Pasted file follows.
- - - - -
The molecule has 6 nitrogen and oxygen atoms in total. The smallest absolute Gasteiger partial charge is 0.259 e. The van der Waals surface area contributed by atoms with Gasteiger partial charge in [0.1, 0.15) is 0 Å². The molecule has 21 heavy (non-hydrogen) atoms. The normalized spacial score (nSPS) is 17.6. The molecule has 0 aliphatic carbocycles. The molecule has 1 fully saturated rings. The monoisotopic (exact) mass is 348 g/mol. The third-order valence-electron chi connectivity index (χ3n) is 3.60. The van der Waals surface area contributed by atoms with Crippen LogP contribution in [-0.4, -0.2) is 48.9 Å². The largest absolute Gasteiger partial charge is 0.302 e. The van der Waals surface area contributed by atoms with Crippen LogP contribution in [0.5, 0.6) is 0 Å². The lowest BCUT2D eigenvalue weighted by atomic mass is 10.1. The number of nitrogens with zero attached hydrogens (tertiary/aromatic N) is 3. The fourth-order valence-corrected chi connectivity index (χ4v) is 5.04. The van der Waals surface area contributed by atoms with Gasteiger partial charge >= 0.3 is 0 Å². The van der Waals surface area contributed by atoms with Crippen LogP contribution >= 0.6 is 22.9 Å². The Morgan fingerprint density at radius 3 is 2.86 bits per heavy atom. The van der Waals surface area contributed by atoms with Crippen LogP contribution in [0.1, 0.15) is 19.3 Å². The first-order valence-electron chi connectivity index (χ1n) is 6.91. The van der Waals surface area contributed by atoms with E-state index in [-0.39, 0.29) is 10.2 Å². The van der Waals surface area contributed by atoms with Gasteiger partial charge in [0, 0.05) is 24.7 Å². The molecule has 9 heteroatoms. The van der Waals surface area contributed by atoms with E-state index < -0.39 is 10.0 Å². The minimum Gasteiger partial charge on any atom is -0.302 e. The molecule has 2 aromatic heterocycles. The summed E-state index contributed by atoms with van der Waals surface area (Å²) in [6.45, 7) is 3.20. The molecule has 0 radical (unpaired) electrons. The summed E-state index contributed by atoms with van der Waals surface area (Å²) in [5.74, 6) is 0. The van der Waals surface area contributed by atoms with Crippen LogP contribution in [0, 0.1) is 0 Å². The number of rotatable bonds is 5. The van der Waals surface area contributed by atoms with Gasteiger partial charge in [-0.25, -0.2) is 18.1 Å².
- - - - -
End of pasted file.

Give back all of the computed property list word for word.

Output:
The molecule has 6 nitrogen and oxygen atoms in total. The smallest absolute Gasteiger partial charge is 0.259 e. The van der Waals surface area contributed by atoms with Gasteiger partial charge in [0.1, 0.15) is 0 Å². The molecule has 21 heavy (non-hydrogen) atoms. The normalized spacial score (nSPS) is 17.6. The molecule has 0 aliphatic carbocycles. The molecule has 1 fully saturated rings. The monoisotopic (exact) mass is 348 g/mol. The third-order valence-electron chi connectivity index (χ3n) is 3.60. The van der Waals surface area contributed by atoms with Crippen LogP contribution in [-0.4, -0.2) is 48.9 Å². The largest absolute Gasteiger partial charge is 0.302 e. The van der Waals surface area contributed by atoms with Crippen LogP contribution in [0.5, 0.6) is 0 Å². The lowest BCUT2D eigenvalue weighted by atomic mass is 10.1. The number of nitrogens with zero attached hydrogens (tertiary/aromatic N) is 3. The fourth-order valence-corrected chi connectivity index (χ4v) is 5.04. The van der Waals surface area contributed by atoms with Gasteiger partial charge >= 0.3 is 0 Å². The van der Waals surface area contributed by atoms with Crippen LogP contribution >= 0.6 is 22.9 Å². The Morgan fingerprint density at radius 3 is 2.86 bits per heavy atom. The van der Waals surface area contributed by atoms with Crippen LogP contribution in [0.1, 0.15) is 19.3 Å². The first-order valence-electron chi connectivity index (χ1n) is 6.91. The van der Waals surface area contributed by atoms with E-state index in [-0.39, 0.29) is 10.2 Å². The van der Waals surface area contributed by atoms with Gasteiger partial charge in [0, 0.05) is 24.7 Å². The molecule has 9 heteroatoms. The van der Waals surface area contributed by atoms with E-state index < -0.39 is 10.0 Å². The minimum Gasteiger partial charge on any atom is -0.302 e. The molecule has 2 aromatic heterocycles. The summed E-state index contributed by atoms with van der Waals surface area (Å²) in [6.45, 7) is 3.20. The molecule has 0 radical (unpaired) electrons. The summed E-state index contributed by atoms with van der Waals surface area (Å²) in [5.74, 6) is 0. The van der Waals surface area contributed by atoms with Crippen LogP contribution in [0, 0.1) is 0 Å². The number of rotatable bonds is 5. The van der Waals surface area contributed by atoms with Gasteiger partial charge in [-0.25, -0.2) is 18.1 Å².